Donald Trump's DC Hotel Is A Big Conflict Of Interest

From government contracts to foreign diplomacy, the Washington, D.C., hotel presents a lot of opportunities for corruption.

The conflicts of interest in Donald Trump's presidency span the globe, but there's a really obvious one right down the street from the White House.

Trump doesn't actually own the building that houses the Trump International Hotel in Washington, D.C., formerly the home of the Old Post Office.

SEE MORE: Don't Expect Congress To Get Much Done Before Trump's Inauguration

His company is leasing it from the General Services Administration — a government agency that's under his control as president.

The General Services Administration is under the executive branch of the federal government. It manages government properties, like the building Trump's D.C. hotel is in. The president appoints the administrator of the GSA.

And there are actually rules in place to prevent this kind of thing.

The Trump Organization made a 60-year agreement with the GSA to lease the building. But the federal acquisition system prohibits entering into contracts with federal employees, including "business concern or other organization owned or substantially owned or controlled by one or more government employees." That would include a company like the Trump Organization.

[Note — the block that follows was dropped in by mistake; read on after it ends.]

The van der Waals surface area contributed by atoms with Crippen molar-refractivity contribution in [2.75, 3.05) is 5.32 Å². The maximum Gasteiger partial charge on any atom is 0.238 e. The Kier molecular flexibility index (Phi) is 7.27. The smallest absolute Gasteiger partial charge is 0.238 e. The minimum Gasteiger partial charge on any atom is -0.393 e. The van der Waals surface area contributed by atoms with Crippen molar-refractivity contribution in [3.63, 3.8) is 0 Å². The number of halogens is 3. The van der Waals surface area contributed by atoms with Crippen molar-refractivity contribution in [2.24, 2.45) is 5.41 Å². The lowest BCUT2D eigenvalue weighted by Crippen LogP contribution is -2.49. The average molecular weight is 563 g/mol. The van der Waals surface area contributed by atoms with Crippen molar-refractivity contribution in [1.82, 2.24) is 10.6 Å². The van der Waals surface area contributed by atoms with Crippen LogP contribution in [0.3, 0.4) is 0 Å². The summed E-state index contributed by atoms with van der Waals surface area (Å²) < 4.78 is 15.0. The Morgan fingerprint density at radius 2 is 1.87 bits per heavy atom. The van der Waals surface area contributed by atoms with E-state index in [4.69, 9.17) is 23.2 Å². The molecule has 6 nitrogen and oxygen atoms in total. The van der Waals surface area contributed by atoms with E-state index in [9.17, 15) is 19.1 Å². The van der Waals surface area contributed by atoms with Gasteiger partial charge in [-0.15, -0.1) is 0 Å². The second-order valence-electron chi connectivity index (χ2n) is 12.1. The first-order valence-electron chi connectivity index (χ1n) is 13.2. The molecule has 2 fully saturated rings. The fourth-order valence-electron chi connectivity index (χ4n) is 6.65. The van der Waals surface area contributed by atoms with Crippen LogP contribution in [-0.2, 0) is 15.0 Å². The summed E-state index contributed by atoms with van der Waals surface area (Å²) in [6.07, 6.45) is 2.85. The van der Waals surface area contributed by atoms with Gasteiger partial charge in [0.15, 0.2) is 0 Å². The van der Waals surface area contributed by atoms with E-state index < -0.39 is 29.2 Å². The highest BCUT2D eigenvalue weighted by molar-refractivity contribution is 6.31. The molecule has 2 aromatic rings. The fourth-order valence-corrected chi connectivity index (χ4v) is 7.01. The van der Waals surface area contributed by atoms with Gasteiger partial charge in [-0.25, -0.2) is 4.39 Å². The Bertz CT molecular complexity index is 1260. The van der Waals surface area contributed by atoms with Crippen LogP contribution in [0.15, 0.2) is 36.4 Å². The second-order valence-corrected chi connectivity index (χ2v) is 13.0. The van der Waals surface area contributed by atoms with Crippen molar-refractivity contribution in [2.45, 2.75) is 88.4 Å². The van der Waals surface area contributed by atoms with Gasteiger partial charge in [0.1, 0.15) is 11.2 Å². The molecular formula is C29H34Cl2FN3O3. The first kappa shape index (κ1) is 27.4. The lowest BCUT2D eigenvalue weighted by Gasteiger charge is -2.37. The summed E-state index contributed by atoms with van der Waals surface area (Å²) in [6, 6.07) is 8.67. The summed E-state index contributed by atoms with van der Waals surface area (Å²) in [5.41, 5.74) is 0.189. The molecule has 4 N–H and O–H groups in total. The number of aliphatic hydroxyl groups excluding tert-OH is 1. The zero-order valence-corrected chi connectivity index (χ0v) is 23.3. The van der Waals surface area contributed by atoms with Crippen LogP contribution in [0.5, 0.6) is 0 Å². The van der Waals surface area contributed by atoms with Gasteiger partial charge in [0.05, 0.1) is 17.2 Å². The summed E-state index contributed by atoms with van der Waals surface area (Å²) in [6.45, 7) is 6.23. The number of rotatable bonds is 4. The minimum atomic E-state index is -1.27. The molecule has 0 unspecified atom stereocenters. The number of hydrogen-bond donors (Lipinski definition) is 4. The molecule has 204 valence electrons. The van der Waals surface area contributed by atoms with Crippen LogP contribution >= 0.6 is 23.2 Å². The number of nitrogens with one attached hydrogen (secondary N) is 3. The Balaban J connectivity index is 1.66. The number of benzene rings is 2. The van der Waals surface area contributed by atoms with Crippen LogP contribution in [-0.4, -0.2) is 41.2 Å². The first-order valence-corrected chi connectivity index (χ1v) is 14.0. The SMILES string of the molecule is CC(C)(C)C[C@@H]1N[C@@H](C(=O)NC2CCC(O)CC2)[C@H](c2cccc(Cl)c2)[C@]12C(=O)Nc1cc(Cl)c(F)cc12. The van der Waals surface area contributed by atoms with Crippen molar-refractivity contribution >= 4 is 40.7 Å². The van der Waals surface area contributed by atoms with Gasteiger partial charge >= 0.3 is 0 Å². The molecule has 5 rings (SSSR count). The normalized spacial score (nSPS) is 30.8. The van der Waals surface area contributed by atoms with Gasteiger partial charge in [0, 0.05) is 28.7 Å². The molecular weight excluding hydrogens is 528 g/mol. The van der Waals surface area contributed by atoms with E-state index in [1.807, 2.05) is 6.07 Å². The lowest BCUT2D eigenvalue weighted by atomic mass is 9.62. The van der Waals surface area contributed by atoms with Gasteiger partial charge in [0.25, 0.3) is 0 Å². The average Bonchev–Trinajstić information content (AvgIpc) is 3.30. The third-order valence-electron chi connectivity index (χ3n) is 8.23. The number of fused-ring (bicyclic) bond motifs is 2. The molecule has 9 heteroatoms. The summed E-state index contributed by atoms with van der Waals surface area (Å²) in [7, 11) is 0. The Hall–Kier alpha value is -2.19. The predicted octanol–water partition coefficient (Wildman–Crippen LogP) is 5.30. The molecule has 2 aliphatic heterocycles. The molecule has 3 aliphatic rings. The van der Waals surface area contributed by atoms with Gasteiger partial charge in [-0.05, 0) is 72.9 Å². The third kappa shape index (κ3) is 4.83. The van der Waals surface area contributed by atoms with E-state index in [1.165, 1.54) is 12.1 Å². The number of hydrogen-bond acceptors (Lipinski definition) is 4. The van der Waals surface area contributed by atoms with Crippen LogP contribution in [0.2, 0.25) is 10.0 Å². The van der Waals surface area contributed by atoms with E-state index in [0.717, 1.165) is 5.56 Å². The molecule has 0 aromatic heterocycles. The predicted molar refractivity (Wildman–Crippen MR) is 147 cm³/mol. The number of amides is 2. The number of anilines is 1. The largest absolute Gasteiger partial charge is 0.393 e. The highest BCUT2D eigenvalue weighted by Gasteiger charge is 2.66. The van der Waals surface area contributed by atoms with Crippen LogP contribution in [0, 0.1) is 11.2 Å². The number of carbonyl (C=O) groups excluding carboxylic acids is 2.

As The Washington Post pointed out, even the lease for the hotel states that "no … elected official of the Government of the United States … shall be admitted to any share or part of this Lease, or to any benefit that may arise therefrom."

SEE MORE: How Easily Could Trump Undo Obama's Work With Cuba?

And it's not just the fact that Trump is leasing a government building from a government agency that he controls. The D.C. hotel also presents other conflicts of interest.

Trump held an event for foreign diplomats at the hotel to show it off. One Asian diplomat told The Washington Post he'd definitely stay at the hotel just to gain favor with the new president, saying it would be "rude" to stay somewhere else.

That could conflict with the so-called Emoluments Clause of the Constitution, which prohibits office-holders from accepting gifts or bribes from foreign governments. Trump's presidency will put ethics rules like that to the test.

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